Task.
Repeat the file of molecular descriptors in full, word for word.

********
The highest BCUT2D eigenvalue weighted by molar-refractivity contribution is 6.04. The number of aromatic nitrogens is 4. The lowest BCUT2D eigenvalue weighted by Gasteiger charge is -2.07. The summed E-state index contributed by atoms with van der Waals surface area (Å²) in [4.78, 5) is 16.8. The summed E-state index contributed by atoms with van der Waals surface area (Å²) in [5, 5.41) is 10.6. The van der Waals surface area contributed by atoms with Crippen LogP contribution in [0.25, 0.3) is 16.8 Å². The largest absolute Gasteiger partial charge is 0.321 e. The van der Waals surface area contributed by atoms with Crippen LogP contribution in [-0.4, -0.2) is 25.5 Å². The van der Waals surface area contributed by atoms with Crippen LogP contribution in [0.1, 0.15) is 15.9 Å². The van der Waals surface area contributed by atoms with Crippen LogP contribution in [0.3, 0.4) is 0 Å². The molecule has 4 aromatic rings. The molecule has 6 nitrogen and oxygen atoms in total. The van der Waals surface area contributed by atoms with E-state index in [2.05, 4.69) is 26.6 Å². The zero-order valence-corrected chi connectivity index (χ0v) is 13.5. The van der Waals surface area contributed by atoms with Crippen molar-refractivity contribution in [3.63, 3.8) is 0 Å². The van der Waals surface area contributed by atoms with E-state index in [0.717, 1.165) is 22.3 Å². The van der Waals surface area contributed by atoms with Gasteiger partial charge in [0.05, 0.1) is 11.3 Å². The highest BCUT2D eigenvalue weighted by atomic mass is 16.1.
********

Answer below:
The highest BCUT2D eigenvalue weighted by molar-refractivity contribution is 6.04. The number of aromatic nitrogens is 4. The lowest BCUT2D eigenvalue weighted by Gasteiger charge is -2.07. The summed E-state index contributed by atoms with van der Waals surface area (Å²) in [4.78, 5) is 16.8. The summed E-state index contributed by atoms with van der Waals surface area (Å²) in [5, 5.41) is 10.6. The van der Waals surface area contributed by atoms with Crippen LogP contribution in [0.25, 0.3) is 16.8 Å². The largest absolute Gasteiger partial charge is 0.321 e. The van der Waals surface area contributed by atoms with Crippen LogP contribution in [-0.4, -0.2) is 25.5 Å². The van der Waals surface area contributed by atoms with Crippen LogP contribution in [0.1, 0.15) is 15.9 Å². The van der Waals surface area contributed by atoms with Crippen LogP contribution in [0.3, 0.4) is 0 Å². The molecule has 4 aromatic rings. The molecule has 6 nitrogen and oxygen atoms in total. The van der Waals surface area contributed by atoms with E-state index in [2.05, 4.69) is 26.6 Å². The zero-order valence-corrected chi connectivity index (χ0v) is 13.5. The van der Waals surface area contributed by atoms with Crippen molar-refractivity contribution in [3.63, 3.8) is 0 Å². The van der Waals surface area contributed by atoms with E-state index in [0.717, 1.165) is 22.3 Å². The van der Waals surface area contributed by atoms with Gasteiger partial charge in [0.05, 0.1) is 11.3 Å². The highest BCUT2D eigenvalue weighted by atomic mass is 16.1.